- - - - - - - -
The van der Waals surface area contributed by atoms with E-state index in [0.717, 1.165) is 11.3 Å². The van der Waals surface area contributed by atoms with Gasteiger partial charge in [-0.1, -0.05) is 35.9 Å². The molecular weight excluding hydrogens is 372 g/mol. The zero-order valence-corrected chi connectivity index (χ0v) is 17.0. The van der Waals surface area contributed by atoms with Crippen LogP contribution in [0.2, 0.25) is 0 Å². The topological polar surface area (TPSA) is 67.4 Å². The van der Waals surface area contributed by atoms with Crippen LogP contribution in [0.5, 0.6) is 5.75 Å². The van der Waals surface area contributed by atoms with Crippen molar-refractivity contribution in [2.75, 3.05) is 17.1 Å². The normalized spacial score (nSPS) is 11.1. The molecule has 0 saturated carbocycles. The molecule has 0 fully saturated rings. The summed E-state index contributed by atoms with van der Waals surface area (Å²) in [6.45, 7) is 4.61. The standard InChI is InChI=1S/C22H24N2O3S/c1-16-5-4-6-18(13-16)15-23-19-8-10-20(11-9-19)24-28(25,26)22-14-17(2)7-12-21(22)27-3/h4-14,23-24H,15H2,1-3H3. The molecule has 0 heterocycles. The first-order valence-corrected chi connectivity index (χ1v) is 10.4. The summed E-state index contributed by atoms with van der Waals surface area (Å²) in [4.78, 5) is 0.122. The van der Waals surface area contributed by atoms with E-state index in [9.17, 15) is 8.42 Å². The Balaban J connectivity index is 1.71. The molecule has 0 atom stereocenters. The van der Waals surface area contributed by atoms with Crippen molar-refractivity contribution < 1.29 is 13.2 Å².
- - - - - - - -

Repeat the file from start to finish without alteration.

The van der Waals surface area contributed by atoms with E-state index in [0.717, 1.165) is 11.3 Å². The van der Waals surface area contributed by atoms with Gasteiger partial charge in [-0.1, -0.05) is 35.9 Å². The molecular weight excluding hydrogens is 372 g/mol. The zero-order valence-corrected chi connectivity index (χ0v) is 17.0. The van der Waals surface area contributed by atoms with Crippen LogP contribution in [0.2, 0.25) is 0 Å². The topological polar surface area (TPSA) is 67.4 Å². The van der Waals surface area contributed by atoms with Crippen LogP contribution in [0.5, 0.6) is 5.75 Å². The van der Waals surface area contributed by atoms with Crippen molar-refractivity contribution in [2.75, 3.05) is 17.1 Å². The normalized spacial score (nSPS) is 11.1. The molecule has 0 saturated carbocycles. The molecule has 0 fully saturated rings. The summed E-state index contributed by atoms with van der Waals surface area (Å²) in [6.45, 7) is 4.61. The standard InChI is InChI=1S/C22H24N2O3S/c1-16-5-4-6-18(13-16)15-23-19-8-10-20(11-9-19)24-28(25,26)22-14-17(2)7-12-21(22)27-3/h4-14,23-24H,15H2,1-3H3. The molecule has 0 heterocycles. The first-order valence-corrected chi connectivity index (χ1v) is 10.4. The summed E-state index contributed by atoms with van der Waals surface area (Å²) in [4.78, 5) is 0.122. The van der Waals surface area contributed by atoms with E-state index in [9.17, 15) is 8.42 Å². The Balaban J connectivity index is 1.71. The molecule has 0 atom stereocenters. The van der Waals surface area contributed by atoms with Crippen molar-refractivity contribution < 1.29 is 13.2 Å².